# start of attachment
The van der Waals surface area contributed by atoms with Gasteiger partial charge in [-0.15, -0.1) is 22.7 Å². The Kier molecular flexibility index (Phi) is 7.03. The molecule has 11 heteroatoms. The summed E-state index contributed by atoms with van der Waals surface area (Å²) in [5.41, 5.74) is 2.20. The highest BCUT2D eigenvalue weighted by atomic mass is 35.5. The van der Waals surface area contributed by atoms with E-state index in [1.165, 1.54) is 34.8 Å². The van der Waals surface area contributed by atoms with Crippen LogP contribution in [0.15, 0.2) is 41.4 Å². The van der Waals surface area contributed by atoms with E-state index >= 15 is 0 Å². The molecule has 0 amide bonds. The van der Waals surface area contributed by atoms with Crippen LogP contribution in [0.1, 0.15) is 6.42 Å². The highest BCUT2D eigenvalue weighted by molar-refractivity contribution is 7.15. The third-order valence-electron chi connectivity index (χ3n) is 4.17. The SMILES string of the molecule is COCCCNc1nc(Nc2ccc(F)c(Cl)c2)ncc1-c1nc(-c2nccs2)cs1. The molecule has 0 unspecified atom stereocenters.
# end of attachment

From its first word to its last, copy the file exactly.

The van der Waals surface area contributed by atoms with Gasteiger partial charge in [-0.15, -0.1) is 22.7 Å². The Kier molecular flexibility index (Phi) is 7.03. The molecule has 11 heteroatoms. The summed E-state index contributed by atoms with van der Waals surface area (Å²) in [5.41, 5.74) is 2.20. The highest BCUT2D eigenvalue weighted by atomic mass is 35.5. The van der Waals surface area contributed by atoms with E-state index in [1.165, 1.54) is 34.8 Å². The van der Waals surface area contributed by atoms with Crippen LogP contribution in [0.15, 0.2) is 41.4 Å². The van der Waals surface area contributed by atoms with E-state index >= 15 is 0 Å². The molecule has 0 amide bonds. The van der Waals surface area contributed by atoms with Crippen LogP contribution in [0.1, 0.15) is 6.42 Å². The highest BCUT2D eigenvalue weighted by molar-refractivity contribution is 7.15. The third-order valence-electron chi connectivity index (χ3n) is 4.17. The SMILES string of the molecule is COCCCNc1nc(Nc2ccc(F)c(Cl)c2)ncc1-c1nc(-c2nccs2)cs1. The molecule has 0 unspecified atom stereocenters.